Offense inconsistent in loss to LSU


Junior wide receiver Jerry Jeudy reaches to catch a pass against LSU. (CW / Joe Will Field)

The words “We have to be more crisp and more sound,” spoken by junior right tackle Jedrick Wills Jr., accurately explain Alabama’s offensive output in the 46-41 loss to LSU on Saturday.

The loss centered around Alabama’s two turnovers, which LSU scored 14 points off of, and seven penalties that totaled 53 yards which stagnated an already struggling offense.

“I just don’t think we executed on all cylinders,” coach Nick Saban said. “We got a few penalties that put us behind the eight-ball and we have to have more balance and consistency on offense. We made a lot of big plays, which is great, but when you play a team like this who is a very good offensive team themselves, having the balance on offense, you can control the tempo of the game with your offense which is also important.”

Alabama’s inefficiency in controlling the tempo on offense coupled with LSU’s ability to take advantage of mistakes came to a head late in the second quarter.

With 26 seconds left before halftime, the offense jogged onto the field down 13 points after the Tigers had scored a field goal and a touchdown on their previous two drives.

Junior quarterback Tua Tagovailoa threw a pass over the middle that was intended for junior wide receiver DeVonta Smith, who was running a slant route. The slant, which has worked like clockwork for Alabama this season, failed, as LSU junior middle linebacker Patrick Queen stepped in and intercepted the ball, taking it down to the Alabama 13-yard line.

One play later, Tigers junior running back Clyde Edwards-Helaire waltzed into the endzone untouched to give LSU a 20-point lead before halftime.

“Based on what happened, if I had a do-over and I knew what was going to happen, we would have kneeled on the ball,” Saban said. “… We had two timeouts. We were trying to throw a chunk play and maybe if you hit a big play — and we have a lot of capability to do that and we trusted [Tagovailoa] to make a good decision. They played zone, the guy got a jump on the ball and intercepted the ball.”

The interception proved to be the back-breaker despite Tagovailoa’s high numbers in his first game back from his ankle injury. Tagovailoa finished the game with 418 yards through the air along with four passing touchdowns, but his 52.5 completion percentage is the lowest total this season. Couple that with the quarterback’s 40 passing attempts and it is clear that the offense chose to play aggressively in order to keep up with LSU.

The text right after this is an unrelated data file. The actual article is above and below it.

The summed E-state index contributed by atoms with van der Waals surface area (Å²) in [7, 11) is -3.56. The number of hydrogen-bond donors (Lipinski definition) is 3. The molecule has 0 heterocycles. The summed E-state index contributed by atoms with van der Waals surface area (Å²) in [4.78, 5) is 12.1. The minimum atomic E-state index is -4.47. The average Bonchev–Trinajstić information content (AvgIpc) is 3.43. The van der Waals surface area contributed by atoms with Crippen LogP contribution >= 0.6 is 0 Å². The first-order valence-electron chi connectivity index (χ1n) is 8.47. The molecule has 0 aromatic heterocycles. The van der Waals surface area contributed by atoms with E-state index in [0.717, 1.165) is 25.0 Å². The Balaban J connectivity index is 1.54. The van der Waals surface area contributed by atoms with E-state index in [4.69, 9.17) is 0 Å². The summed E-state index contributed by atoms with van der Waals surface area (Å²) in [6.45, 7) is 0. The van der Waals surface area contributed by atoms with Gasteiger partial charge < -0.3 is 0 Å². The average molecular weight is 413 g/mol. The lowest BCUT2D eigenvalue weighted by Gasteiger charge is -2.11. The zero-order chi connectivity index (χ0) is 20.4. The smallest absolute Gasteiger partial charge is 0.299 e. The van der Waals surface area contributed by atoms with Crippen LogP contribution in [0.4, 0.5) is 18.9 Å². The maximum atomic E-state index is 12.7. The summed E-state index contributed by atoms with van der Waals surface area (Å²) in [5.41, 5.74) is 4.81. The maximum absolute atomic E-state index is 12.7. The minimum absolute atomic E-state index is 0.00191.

“[Tagovailoa] came out and competed,” junior wide receiver Henry Ruggs III said. “Of course he made mistakes but we made mistakes as an offense and we made mistakes as a team, so we just have to take advantage of the opportunities that we have and correct the mistakes.”

The mistakes seemed to be corrected when Alabama came out of the locker room. Back-to-back touchdown drives by Alabama brought the game to a six-point deficit as it relied on its running game. Of the team’s 123 total rushing yards, 99 came in the second half.

Junior running back Najee Harris, who found the end zone on both of the second-half drives, was the beneficiary of the Crimson Tide’s attempt to re-establish the run game. Harris finished the game with a career-high 146 rushing yards and one touchdown. Harris also became a viable option as a receiver, finishing with three catches for 44 yards and a touchdown.

Along with the career-high rushing yards, Harris also attained his longest rush of the season with a 31-yard gain after the offense was pinned down at its own 5-yard line. That gave the offense the spark it needed, as Alabama found the end zone later in the drive.

“It set the tempo for the offense having them try and adjust and actually fit the box,” Wills said. “They fit the run which is something that we really try make a statement on.”

Alabama has been in this situation before. In 2017, a one-loss Crimson Tide team was able to sneak into the College Football Playoff without winning its conference championship. However, with three games left on the schedule, the focus for Alabama’s offense is to find some balance in an offense that took a while to get going against LSU.

“We came out really strong and then had those couple of turnovers and it kind of killed the vibe. People started putting their heads down,” Wills said. “We were in the locker room and we kind of picked it back up, but you can’t do that in a game like this. You gotta make sure you play the first, second, third and fourth.”